The Three Heroines of Guatemala: The Judge, the Attorney General and the Nobel Peace Laureate
an article by Amy Goodman, Truthdig
Video: Rigoberta Menchu hails genocide verdict
Former Guatemalan President Efrain Rios Montt was hauled off to prison last Friday. It was a historic moment, the first time in history that a former leader of a country was tried for genocide in a national court. More than three decades after he seized power in a coup in Guatemala, unleashing a U.S.-backed campaign of slaughter against his own people, the 86-year-old stood trial, charged with genocide and crimes against humanity. He was given an 80-year prison sentence. The case was inspired and pursued by three brave Guatemalan women: the judge, the attorney general and the Nobel Peace Prize laureate.
Rigoberta Menchu, along with fellow Nobel Peace Laureate Adolfo Perez Esquivel, at the launching ceremony of the International Year for the Culture of Peace
click on photo to enlarge
“My brother Patrocinio was burnt to death in the Ixil region. We never found his remains,” Rigoberta Menchu told me after Rios Montt’s verdict was announced. She detailed the systematic slaughter of her family: “As for my mother, we never found her remains, either. ... If her remains weren’t eaten by wild animals after having been tortured brutally and humiliated, then her remains are probably in a mass grave close to the Ixil region. ... My father was also burned alive in the embassy of Spain [in Guatemala City] on January 30th, 1980.”
Rigoberta Menchu was awarded the Nobel Peace Prize in 1992, “in recognition of her work for social justice and ethno-cultural reconciliation based on respect for the rights of indigenous peoples.” She continued telling me about her family’s destruction: “In 1983, my brother Victor Menchu was also shot dead. His wife had her throat slit, and he was fleeing with his three children. Victor was jailed in the little town, but his three children were kept in a military bunker. My two nieces died of hunger in this military base, and my brother Victor was shot. We still have not found his remains.”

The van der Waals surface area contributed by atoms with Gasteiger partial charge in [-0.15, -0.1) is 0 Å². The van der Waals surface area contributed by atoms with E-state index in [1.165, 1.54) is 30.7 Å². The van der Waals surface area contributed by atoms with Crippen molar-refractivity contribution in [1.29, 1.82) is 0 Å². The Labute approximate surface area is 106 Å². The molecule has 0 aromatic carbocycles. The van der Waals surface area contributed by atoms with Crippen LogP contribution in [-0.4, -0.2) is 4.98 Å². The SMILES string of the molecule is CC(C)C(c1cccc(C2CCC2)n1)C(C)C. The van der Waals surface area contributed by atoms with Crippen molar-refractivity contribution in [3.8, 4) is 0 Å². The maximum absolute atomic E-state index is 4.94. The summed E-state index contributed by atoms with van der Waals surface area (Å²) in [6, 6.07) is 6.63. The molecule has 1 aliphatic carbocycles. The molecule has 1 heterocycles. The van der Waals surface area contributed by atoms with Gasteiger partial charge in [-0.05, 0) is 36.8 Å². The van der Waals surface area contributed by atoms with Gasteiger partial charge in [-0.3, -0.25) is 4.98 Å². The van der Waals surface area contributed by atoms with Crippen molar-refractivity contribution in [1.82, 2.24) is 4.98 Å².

According to the official Commission on Historical Clarification, which undertook a comprehensive investigation of Guatemala’s three-decade genocide, at least 200,000 people were killed. Menchu brought one of the original lawsuits against the perpetrators of the genocide, which resulted in the trial that ended with Rios Montt’s conviction.
Claudia Paz y Paz Bailey was appointed as Guatemala’s first female attorney general in December 2010, and has earned wide acclaim for her pursuit of perpetrators of crimes against humanity. The judge in the case is another woman, Yassmin Barrios. In a country where, historically, people who challenge those in power are often killed, Paz y Paz and Barrios demonstrated tremendous courage.
[Note: Thank you to Janet Hudgins, the CPNN reporter for this article.]
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Journalist Allan Nairn, who has covered Guatemala,
among other conflict zones, since the early 1980s,
observed the trial. In mid-April, the trial was
ordered shut down by another Guatemalan court,
presumably under the influence of President Otto
Perez Molina. From Guatemala City, Nairn reported
then: “The judge, Yassmin Barrios, and the
attorney general, Claudia Paz y Paz, both say
they’re going to defy this order to kill the case,
which is extraordinary.” They continued the trial,
and eventually Rios Montt was found guilty. Nairn
said, after the verdict: “Judge Barrios ... ran
the trial. She was the one who had to deliver the
verdict. As she left the courthouse every night,
you could see her wearing a bulletproof vest. The
judges and prosecutors involved in the case
received death threats. . ...more.